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Sergei SHANDARIN, Roya MOHAYAEE Abstract:The currently popular cosmological models assume that the most of the mass in the universe able to cluster is in the form of cold dark matter. The nature of dark matter is one of the biggest challenges in modern cosmology and physics. The smallest elements of the structure in these models are dark matter halos. The vast majority of these halos are merged into galaxies and clusters of galaxies and most of them are destroyed by the tidal forces there. However, the high resolution Nbody simulations indicate that in some models as many as 10^15 of these halos may survive in our galaxy until present time. The density profile of these halos must contain sharply peaked maxima corresponding to the caustics in the infalling dark matter. We derive the maximum density in the caustic regions in the presence of very small but finite thermal velocities. These density peaks may play an important role if the dark matter particles annihilate. 
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Patrick IGLESIAS Abstract: I will present the construction of the "space of rays" of a riemmannian, or pseudo riemmannian, manifolds. Beginning with the standard construction, by homoegenisation of the variatiational associated problem, I'll tell how to obtain the space of unparametrized geodesics, the space of rays, by reducing the space of parametrized geodesics by the group of affine real transformations. I will then define "sheaf of rays" as legendrian submanifolds in the sphere bundle, projecting as lagrangian submanifolds in the space of rays. I'll show, finally, how caustics can be interpreted as well as apparent contour in the sphere bundle than as nontransverse locus of lagrangian manifolds in the space of rays. I'll discuss some related constructions: caustics of sheaf of light or caustics of flux of matter, diffusion of light through symplectomorphism... Uriel FRISCH 
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Thomas BUCHERT Abstract: Caustic formation in an irrotational dust continuum that moves under inertia has provided the key to a classification of generic building blocks of largescale structure in the Universe, following the successful Zel'dovich approximation to capture the early nonlinear stages of gravitational instability. We review this kinematical picture, comment about its dependence on initial conditions, and illustrate caustic metamorphoses in one, two, and three spatial dimensions. The role of (Newtonian) gravity in this picture, as we understand it to date, is discussed and exemplified using higherorder Lagrangian perturbation schemes and numerical simulations. Also, mathematical aspects concerning Lagrangian and Legendrian singularities are put into perspective. Stéphane COLOMBI Abstract: I'll discuss about various methods to solve directly VlasovPoisson equations in phasespace. After a general introduction, where I will list all the possible approaches known up to now, I'll pay particular attention to the cold case, which is quite relevant in cosmology. I'll then talk in details about 1D1D solvers I have been studying with C. Alard and J. Touma, respectively: one relying on the ``cloudy'' method and another one relying on the waterbag method. Finally, I'll discuss about the appearance and the evolution of caustics.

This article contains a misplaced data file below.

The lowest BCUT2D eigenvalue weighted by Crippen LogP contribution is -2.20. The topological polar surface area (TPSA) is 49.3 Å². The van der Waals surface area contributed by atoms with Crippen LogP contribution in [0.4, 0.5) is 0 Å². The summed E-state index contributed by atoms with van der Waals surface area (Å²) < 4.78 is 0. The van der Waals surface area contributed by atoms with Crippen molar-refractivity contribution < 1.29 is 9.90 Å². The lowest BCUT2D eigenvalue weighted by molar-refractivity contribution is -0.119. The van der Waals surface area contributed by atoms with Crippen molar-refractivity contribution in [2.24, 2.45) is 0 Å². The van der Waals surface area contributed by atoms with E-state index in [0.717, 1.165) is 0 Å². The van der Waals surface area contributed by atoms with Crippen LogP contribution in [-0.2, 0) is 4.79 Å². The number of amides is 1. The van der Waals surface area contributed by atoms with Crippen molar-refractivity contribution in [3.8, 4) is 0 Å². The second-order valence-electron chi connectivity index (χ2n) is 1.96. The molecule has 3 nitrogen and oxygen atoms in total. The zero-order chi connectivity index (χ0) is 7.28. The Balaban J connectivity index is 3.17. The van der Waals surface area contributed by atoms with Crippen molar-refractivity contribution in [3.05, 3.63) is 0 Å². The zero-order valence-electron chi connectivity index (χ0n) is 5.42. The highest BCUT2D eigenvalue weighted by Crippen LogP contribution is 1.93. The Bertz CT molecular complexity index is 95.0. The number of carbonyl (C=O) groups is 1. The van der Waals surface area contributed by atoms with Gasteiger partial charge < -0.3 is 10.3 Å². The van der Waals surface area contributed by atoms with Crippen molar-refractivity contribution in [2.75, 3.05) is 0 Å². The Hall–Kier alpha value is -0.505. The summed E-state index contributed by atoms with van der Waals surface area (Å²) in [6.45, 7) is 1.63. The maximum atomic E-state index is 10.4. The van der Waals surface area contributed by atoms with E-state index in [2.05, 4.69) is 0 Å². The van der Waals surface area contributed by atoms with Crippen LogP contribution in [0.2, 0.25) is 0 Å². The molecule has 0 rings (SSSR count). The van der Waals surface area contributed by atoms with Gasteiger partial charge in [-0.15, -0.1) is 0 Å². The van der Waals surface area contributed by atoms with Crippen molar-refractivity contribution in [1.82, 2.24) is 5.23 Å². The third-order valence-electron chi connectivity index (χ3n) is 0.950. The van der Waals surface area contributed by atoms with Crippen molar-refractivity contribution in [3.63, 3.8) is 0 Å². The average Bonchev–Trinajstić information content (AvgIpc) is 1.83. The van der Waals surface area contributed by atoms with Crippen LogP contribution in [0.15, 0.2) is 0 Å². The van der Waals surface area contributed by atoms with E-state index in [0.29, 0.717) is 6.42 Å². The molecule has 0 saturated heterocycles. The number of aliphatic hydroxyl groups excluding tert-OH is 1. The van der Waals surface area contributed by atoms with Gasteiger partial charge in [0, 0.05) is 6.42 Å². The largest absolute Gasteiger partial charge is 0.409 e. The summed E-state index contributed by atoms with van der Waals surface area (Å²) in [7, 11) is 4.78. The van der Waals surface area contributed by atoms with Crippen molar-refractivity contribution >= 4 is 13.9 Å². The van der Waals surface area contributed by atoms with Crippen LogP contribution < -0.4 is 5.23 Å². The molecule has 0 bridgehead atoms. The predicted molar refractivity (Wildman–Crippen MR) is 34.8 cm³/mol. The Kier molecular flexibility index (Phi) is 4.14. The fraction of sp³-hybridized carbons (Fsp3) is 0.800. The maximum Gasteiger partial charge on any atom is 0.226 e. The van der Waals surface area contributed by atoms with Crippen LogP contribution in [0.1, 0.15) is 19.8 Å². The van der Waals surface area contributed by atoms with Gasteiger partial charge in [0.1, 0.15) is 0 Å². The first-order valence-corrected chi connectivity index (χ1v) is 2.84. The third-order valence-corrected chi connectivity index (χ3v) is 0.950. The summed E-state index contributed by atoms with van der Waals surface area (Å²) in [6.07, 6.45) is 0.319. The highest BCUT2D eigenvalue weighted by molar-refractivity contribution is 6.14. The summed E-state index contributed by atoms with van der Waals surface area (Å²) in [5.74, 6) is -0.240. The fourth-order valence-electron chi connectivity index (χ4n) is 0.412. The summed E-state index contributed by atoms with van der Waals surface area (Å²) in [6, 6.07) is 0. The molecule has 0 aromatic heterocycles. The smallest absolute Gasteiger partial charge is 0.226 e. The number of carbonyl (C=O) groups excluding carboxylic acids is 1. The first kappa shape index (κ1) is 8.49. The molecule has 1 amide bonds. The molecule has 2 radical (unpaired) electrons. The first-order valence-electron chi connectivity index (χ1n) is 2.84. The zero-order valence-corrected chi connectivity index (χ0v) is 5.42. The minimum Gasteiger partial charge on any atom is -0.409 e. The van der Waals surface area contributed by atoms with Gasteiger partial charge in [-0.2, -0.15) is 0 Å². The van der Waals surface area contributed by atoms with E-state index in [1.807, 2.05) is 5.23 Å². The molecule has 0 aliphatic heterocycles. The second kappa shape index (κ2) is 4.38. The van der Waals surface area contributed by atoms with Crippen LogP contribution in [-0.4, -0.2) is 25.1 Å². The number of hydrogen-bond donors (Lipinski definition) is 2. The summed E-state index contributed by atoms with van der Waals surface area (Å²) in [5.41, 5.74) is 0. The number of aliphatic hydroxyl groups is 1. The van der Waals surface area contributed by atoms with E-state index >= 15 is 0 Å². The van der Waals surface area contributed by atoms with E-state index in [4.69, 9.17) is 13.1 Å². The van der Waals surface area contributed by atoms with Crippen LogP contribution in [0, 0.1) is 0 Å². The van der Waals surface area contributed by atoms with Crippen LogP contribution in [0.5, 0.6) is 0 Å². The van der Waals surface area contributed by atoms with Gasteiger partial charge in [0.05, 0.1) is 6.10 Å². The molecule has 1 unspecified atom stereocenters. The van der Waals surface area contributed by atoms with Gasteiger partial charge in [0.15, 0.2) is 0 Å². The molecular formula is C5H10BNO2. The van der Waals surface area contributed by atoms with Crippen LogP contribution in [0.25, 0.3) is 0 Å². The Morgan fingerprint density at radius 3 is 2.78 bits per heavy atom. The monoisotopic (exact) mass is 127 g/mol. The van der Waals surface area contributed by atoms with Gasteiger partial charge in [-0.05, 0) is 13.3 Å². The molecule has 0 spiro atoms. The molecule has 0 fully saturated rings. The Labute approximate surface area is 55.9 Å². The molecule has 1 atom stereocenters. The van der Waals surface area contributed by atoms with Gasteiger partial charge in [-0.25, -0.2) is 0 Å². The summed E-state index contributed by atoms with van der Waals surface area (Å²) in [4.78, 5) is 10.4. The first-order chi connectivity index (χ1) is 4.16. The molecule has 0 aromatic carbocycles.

°°°°° Scientific discussions, excursions and beach

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Roya MOHAYAEE, Sergei SHANDARIN, Raphael GAVAZZI, Bernard FORT Abstract: Caustics are highdensity structures that form frequently in collisionlessmedia. Under selfgravity, cold dark matter flows focus onto caustics which are yet to be resolved in numerical simulations and or observed in the real world. If detected, caustics would provide a strong evidence for dark matter and would rule out alternative models such as those with modified dynamics. Here, we demonstrate how they might be observed in the weak lensing data. We evaluate the shear distortion and show that its radial profile is marked by a characteristic sawtooth pattern due to the caustics in dark matter haloes that form by selfsimilar accretion. We discuss the observational complications, mainly due to the poor knowledge of the virial radii of the haloes and demonstrate that a superposition ofabout 600 clustersize haloes would give a signaltonoise ratio which is sufficiently large for the detection of caustics with groundbased observations. This number is reduced to 200 for spacebased observations. These bounds can be easily achieved by the ongoing wide field optical surveys such as CFHTLS and the future spacebased projects SNAP and DUNE which have to be accompanied by a Xray followup of the selected clusters for a precise determination of their virial radii. Joe SILK